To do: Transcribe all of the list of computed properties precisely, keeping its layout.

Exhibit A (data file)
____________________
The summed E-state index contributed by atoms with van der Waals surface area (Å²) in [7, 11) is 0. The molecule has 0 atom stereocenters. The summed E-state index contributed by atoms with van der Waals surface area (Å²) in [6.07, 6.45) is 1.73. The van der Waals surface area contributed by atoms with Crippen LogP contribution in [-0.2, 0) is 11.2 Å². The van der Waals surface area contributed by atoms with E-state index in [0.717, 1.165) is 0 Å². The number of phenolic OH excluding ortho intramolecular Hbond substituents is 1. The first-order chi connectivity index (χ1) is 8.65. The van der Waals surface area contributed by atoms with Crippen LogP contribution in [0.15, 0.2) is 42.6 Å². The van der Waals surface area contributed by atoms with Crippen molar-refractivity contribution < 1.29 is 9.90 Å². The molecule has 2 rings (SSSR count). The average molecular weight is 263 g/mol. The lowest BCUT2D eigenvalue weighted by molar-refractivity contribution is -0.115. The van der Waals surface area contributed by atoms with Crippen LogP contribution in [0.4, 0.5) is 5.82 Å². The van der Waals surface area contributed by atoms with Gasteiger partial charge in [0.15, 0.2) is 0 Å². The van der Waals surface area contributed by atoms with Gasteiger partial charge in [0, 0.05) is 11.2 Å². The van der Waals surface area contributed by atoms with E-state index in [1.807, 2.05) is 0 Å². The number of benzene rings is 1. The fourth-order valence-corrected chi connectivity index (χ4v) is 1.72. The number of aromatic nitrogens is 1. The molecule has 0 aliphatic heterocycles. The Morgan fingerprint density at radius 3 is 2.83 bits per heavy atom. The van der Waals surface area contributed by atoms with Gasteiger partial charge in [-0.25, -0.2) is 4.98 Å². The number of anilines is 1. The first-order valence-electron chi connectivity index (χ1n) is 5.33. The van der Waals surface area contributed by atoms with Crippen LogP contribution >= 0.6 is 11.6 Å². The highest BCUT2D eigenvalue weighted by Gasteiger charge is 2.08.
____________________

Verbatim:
The summed E-state index contributed by atoms with van der Waals surface area (Å²) in [7, 11) is 0. The molecule has 0 atom stereocenters. The summed E-state index contributed by atoms with van der Waals surface area (Å²) in [6.07, 6.45) is 1.73. The van der Waals surface area contributed by atoms with Crippen LogP contribution in [-0.2, 0) is 11.2 Å². The van der Waals surface area contributed by atoms with E-state index in [0.717, 1.165) is 0 Å². The number of phenolic OH excluding ortho intramolecular Hbond substituents is 1. The first-order chi connectivity index (χ1) is 8.65. The van der Waals surface area contributed by atoms with Crippen LogP contribution in [0.15, 0.2) is 42.6 Å². The van der Waals surface area contributed by atoms with Crippen molar-refractivity contribution < 1.29 is 9.90 Å². The molecule has 2 rings (SSSR count). The average molecular weight is 263 g/mol. The lowest BCUT2D eigenvalue weighted by molar-refractivity contribution is -0.115. The van der Waals surface area contributed by atoms with Crippen LogP contribution in [0.4, 0.5) is 5.82 Å². The van der Waals surface area contributed by atoms with Gasteiger partial charge in [0.15, 0.2) is 0 Å². The van der Waals surface area contributed by atoms with Gasteiger partial charge in [0, 0.05) is 11.2 Å². The van der Waals surface area contributed by atoms with E-state index in [1.807, 2.05) is 0 Å². The number of benzene rings is 1. The fourth-order valence-corrected chi connectivity index (χ4v) is 1.72. The number of aromatic nitrogens is 1. The molecule has 0 aliphatic heterocycles. The Morgan fingerprint density at radius 3 is 2.83 bits per heavy atom. The van der Waals surface area contributed by atoms with Gasteiger partial charge in [-0.25, -0.2) is 4.98 Å². The number of anilines is 1. The first-order valence-electron chi connectivity index (χ1n) is 5.33. The van der Waals surface area contributed by atoms with Crippen LogP contribution >= 0.6 is 11.6 Å². The highest BCUT2D eigenvalue weighted by Gasteiger charge is 2.08.